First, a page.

D. It provides companionship.

C

At the University of Washington, Loftus (1979) found that eyewitnesses in a hypothetical robbery-murder case were influential
A. unless their testimony was shown to be useless.
B. even when their testimony was discredited.
C. only if other evidence supported their story.
D. only if they were similar to those making the judgments.

B

Loftus (1979) found that when an eyewitness who had testified against the defendant in a hypothetical robbery-murder case was discredited because of having poor vision
A. about half the jurors switched their votes from guilty to innocent.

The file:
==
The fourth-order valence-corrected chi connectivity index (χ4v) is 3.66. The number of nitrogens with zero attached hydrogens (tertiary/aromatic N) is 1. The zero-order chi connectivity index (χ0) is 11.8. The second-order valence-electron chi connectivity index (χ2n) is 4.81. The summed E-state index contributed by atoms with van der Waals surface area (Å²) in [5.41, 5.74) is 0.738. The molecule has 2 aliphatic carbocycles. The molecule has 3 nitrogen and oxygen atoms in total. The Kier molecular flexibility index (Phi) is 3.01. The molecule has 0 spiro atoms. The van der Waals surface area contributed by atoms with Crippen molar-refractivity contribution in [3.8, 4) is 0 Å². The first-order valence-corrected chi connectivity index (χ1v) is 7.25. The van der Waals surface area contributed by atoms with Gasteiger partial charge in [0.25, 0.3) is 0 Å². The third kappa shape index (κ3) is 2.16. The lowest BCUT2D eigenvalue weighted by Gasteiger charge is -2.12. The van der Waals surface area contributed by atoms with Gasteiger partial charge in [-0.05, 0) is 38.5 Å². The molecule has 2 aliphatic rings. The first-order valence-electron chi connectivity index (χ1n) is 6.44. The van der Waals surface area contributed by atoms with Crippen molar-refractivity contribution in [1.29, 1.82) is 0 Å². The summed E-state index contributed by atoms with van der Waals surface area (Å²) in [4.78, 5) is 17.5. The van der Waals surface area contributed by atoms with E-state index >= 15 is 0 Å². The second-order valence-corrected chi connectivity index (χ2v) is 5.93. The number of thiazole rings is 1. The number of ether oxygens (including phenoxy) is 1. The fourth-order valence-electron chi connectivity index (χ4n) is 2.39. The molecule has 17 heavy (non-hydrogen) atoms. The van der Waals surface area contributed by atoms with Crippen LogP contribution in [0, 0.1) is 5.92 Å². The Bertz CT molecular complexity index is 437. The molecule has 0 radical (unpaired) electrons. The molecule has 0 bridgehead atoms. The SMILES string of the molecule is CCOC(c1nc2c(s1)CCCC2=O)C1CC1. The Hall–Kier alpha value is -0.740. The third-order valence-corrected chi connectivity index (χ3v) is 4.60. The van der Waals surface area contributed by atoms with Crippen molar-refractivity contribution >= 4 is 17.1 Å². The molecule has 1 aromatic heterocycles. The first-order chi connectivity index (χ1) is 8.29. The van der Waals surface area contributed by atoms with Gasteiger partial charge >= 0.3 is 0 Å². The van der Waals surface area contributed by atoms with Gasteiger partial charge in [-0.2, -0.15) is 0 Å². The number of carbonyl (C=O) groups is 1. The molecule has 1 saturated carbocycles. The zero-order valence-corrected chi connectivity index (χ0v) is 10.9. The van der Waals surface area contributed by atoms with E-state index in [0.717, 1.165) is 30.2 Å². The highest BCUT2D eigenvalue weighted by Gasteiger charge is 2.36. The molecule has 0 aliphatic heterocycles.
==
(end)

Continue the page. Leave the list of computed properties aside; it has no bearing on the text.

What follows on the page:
B. the majority of jurors still voted for conviction.
C. jurors regarded the eyewitness testimony as useless and it had no impact on their verdict.
D. a boomerang effect occurred with all the jurors changing their votes in favor of an acquittal.

B

A prosecuting attorney is uncertain whether her eyewitness will seem credible to the jury. The eyewitness’s testimony could help win a conviction, but the witness might be discredited by the defense attorney. What advice should the prosecutor accept?
A. Put the witness on the stand, since even a discredited eyewitness is more convincing than no eyewitness at all.
B. Do not put the witness on the stand, since a discredited eyewitness is worse than no eyewitness at all.
C. Put the eyewitness on the stand but admit your reservations about the credibility of the witness before the defense attorney raises the issue.
D. Put the witness on the stand only if he or she is attractive and similar to the jurors.

A